Sony’s Honami Android Could Have an Extra-Large Camera Sensor

A couple days back we got word about a pair of rumored Sony Androids in development, including the model codenamed Honami. With specs like a five-inch 1080p display, a twenty-megapixel camera, and the possibility of running a Snapdragon 800, it sure sounded like a high-end model worth paying attention to. Today we get a little more insight into that high-res camera, and while it won’t be any PureView 808, it sounds like it could give the cameras on most of its competition a serious run for their money.

The main camera could use an Exmor RS stacked sensor measuring in at an impressive 1/1.6 inches in diagonal; that’s significantly larger than the sensor on even the Samsung Galaxy Camera, whose main purpose is taking pictures.

We heard about a Carl Zeiss lens before, and while that detail’s not repeated here, there is mention of a “premium grade” Sony Cybershot G glass lens. Backing up this imaging hardware should be some new advanced software processing, sharing roots with the algorithms used on Sony’s dedicated cameras. On the app side, some sort of augmented reality system could be possible.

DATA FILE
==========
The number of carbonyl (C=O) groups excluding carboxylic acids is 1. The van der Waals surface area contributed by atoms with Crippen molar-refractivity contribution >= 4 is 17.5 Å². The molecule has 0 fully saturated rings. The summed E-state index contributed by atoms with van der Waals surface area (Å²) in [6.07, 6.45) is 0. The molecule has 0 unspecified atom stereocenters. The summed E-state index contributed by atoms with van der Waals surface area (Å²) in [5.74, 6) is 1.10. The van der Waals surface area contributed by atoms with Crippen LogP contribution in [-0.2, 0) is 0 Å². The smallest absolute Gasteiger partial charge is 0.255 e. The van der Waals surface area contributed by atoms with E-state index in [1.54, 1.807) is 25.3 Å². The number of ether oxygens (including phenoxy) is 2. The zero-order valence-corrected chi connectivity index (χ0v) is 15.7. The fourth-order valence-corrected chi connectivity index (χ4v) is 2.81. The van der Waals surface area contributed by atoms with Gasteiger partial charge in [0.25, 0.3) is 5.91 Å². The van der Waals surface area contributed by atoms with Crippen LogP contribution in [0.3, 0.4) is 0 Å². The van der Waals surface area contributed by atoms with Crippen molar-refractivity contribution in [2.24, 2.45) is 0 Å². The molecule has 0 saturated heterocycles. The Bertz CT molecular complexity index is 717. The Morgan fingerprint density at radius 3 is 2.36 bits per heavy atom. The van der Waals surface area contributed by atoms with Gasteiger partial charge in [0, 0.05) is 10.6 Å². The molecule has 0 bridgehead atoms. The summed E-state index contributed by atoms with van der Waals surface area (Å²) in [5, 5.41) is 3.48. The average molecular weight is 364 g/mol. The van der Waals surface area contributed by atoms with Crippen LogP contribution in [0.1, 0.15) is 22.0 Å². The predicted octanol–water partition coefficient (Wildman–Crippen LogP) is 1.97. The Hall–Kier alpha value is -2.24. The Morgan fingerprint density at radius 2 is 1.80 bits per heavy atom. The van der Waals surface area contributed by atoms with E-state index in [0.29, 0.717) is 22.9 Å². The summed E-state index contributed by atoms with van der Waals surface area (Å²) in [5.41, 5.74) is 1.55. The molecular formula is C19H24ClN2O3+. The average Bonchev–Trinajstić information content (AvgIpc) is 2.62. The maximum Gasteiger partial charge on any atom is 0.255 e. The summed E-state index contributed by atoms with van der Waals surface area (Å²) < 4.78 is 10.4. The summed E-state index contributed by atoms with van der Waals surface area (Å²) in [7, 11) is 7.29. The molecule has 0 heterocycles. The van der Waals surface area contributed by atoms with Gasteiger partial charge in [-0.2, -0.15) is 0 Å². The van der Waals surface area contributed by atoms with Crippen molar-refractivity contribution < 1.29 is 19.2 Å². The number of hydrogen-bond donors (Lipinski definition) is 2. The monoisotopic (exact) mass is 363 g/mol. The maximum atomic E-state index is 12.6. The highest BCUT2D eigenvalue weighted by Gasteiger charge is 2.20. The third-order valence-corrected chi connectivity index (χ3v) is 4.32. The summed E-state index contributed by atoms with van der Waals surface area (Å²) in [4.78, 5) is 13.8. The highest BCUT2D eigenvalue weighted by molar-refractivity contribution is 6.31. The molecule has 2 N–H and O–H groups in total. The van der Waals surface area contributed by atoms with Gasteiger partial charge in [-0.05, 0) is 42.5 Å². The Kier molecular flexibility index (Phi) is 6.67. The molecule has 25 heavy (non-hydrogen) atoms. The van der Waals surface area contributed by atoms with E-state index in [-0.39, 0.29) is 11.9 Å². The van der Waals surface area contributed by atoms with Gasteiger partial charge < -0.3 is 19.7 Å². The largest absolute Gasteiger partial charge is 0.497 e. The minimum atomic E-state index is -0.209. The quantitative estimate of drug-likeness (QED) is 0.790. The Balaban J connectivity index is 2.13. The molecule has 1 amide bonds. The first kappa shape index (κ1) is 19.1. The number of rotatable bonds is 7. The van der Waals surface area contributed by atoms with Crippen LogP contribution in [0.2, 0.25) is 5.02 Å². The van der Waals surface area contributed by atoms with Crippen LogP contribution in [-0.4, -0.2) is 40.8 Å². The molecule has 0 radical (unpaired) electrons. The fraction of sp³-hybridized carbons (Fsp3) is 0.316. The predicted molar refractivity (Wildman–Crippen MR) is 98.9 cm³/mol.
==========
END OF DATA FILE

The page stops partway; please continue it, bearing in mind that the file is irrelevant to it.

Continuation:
There’s some disagreement as to what kind of flash Honami’s camera would have, and while xenon’s still in the running, Sony might end up going with an extra-bright dual LED arrangement. While we’re hoping for xenon, even if we end up with LEDs, this all could still make for a pretty impressive camera package.

Sony_Honami_camera.pngSource: VR-Zone
Via: evleaks (Twitter)

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About The Author
Stephen Schenck
Stephen has been writing about electronics since 2008, which only serves to frustrate him that he waited so long to combine his love of gadgets and his degree in writing. In his spare time, he collects console and arcade game hardware, is a motorcycle enthusiast, and enjoys trapping blue crabs. Stephen's first mobile device was a 624 MHz Dell Axim X30, which he's convinced is still a viable platform. Stephen longs for a market where phones are sold independently of service, and bandwidth is cheap and plentiful; he's not holding his breath. In the meantime, he devours smartphone news and tries to sort out the juicy bits Read more about Stephen Schenck!